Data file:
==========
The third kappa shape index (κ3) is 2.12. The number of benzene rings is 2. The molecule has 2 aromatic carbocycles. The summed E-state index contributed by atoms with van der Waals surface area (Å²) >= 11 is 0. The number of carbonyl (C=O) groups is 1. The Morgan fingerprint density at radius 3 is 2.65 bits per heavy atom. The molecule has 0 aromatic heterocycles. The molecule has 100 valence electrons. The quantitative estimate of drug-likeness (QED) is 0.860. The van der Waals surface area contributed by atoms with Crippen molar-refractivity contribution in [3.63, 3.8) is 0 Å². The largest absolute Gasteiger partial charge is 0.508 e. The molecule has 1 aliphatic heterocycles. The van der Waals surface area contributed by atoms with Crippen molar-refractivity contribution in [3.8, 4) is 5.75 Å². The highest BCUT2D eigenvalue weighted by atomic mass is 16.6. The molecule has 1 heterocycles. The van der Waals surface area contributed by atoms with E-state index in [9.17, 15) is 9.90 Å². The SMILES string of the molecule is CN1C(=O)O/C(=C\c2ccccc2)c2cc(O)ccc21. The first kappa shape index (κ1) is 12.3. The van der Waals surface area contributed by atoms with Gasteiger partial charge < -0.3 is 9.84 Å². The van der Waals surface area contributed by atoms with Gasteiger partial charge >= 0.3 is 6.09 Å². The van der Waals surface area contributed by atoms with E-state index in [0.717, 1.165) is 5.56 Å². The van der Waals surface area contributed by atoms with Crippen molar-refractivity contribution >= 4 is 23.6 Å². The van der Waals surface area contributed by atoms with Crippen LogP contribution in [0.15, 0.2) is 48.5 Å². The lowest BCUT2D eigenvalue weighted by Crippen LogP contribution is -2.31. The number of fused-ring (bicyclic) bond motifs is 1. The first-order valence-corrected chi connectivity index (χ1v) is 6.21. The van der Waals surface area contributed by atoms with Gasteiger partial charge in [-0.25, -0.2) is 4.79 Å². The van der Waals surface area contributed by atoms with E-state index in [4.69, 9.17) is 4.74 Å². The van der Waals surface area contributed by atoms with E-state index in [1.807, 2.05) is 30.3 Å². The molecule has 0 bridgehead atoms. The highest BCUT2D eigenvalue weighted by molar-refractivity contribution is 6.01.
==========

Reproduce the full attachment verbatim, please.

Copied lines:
The third kappa shape index (κ3) is 2.12. The number of benzene rings is 2. The molecule has 2 aromatic carbocycles. The summed E-state index contributed by atoms with van der Waals surface area (Å²) >= 11 is 0. The number of carbonyl (C=O) groups is 1. The Morgan fingerprint density at radius 3 is 2.65 bits per heavy atom. The molecule has 0 aromatic heterocycles. The molecule has 100 valence electrons. The quantitative estimate of drug-likeness (QED) is 0.860. The van der Waals surface area contributed by atoms with Crippen molar-refractivity contribution in [3.63, 3.8) is 0 Å². The largest absolute Gasteiger partial charge is 0.508 e. The molecule has 1 aliphatic heterocycles. The van der Waals surface area contributed by atoms with Crippen molar-refractivity contribution in [3.8, 4) is 5.75 Å². The highest BCUT2D eigenvalue weighted by atomic mass is 16.6. The molecule has 1 heterocycles. The van der Waals surface area contributed by atoms with E-state index in [9.17, 15) is 9.90 Å². The SMILES string of the molecule is CN1C(=O)O/C(=C\c2ccccc2)c2cc(O)ccc21. The first kappa shape index (κ1) is 12.3. The van der Waals surface area contributed by atoms with Gasteiger partial charge < -0.3 is 9.84 Å². The van der Waals surface area contributed by atoms with Gasteiger partial charge >= 0.3 is 6.09 Å². The van der Waals surface area contributed by atoms with E-state index in [0.717, 1.165) is 5.56 Å². The van der Waals surface area contributed by atoms with Crippen molar-refractivity contribution >= 4 is 23.6 Å². The van der Waals surface area contributed by atoms with Crippen LogP contribution in [0.15, 0.2) is 48.5 Å². The lowest BCUT2D eigenvalue weighted by Crippen LogP contribution is -2.31. The number of fused-ring (bicyclic) bond motifs is 1. The first-order valence-corrected chi connectivity index (χ1v) is 6.21. The van der Waals surface area contributed by atoms with Gasteiger partial charge in [-0.25, -0.2) is 4.79 Å². The van der Waals surface area contributed by atoms with E-state index in [4.69, 9.17) is 4.74 Å². The van der Waals surface area contributed by atoms with E-state index in [1.807, 2.05) is 30.3 Å². The molecule has 0 bridgehead atoms. The highest BCUT2D eigenvalue weighted by molar-refractivity contribution is 6.01.